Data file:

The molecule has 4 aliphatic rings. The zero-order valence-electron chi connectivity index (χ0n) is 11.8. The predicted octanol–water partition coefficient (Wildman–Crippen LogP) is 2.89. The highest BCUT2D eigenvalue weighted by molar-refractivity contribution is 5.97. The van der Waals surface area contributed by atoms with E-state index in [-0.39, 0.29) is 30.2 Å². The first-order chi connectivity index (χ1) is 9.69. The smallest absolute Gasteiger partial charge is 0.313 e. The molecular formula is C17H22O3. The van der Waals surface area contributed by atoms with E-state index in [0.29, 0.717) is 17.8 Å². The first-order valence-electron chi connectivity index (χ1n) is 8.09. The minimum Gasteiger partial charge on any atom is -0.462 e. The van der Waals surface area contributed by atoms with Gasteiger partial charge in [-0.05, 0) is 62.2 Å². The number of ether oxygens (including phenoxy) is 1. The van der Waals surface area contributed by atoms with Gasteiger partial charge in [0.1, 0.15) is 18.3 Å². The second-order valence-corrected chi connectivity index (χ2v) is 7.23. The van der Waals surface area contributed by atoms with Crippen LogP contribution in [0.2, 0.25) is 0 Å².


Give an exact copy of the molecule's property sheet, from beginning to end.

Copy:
The molecule has 4 aliphatic rings. The zero-order valence-electron chi connectivity index (χ0n) is 11.8. The predicted octanol–water partition coefficient (Wildman–Crippen LogP) is 2.89. The highest BCUT2D eigenvalue weighted by molar-refractivity contribution is 5.97. The van der Waals surface area contributed by atoms with E-state index in [-0.39, 0.29) is 30.2 Å². The first-order chi connectivity index (χ1) is 9.69. The smallest absolute Gasteiger partial charge is 0.313 e. The molecular formula is C17H22O3. The van der Waals surface area contributed by atoms with E-state index in [0.29, 0.717) is 17.8 Å². The first-order valence-electron chi connectivity index (χ1n) is 8.09. The minimum Gasteiger partial charge on any atom is -0.462 e. The van der Waals surface area contributed by atoms with Gasteiger partial charge in [-0.05, 0) is 62.2 Å². The number of ether oxygens (including phenoxy) is 1. The van der Waals surface area contributed by atoms with Gasteiger partial charge in [0.1, 0.15) is 18.3 Å². The second-order valence-corrected chi connectivity index (χ2v) is 7.23. The van der Waals surface area contributed by atoms with Crippen LogP contribution in [0.2, 0.25) is 0 Å².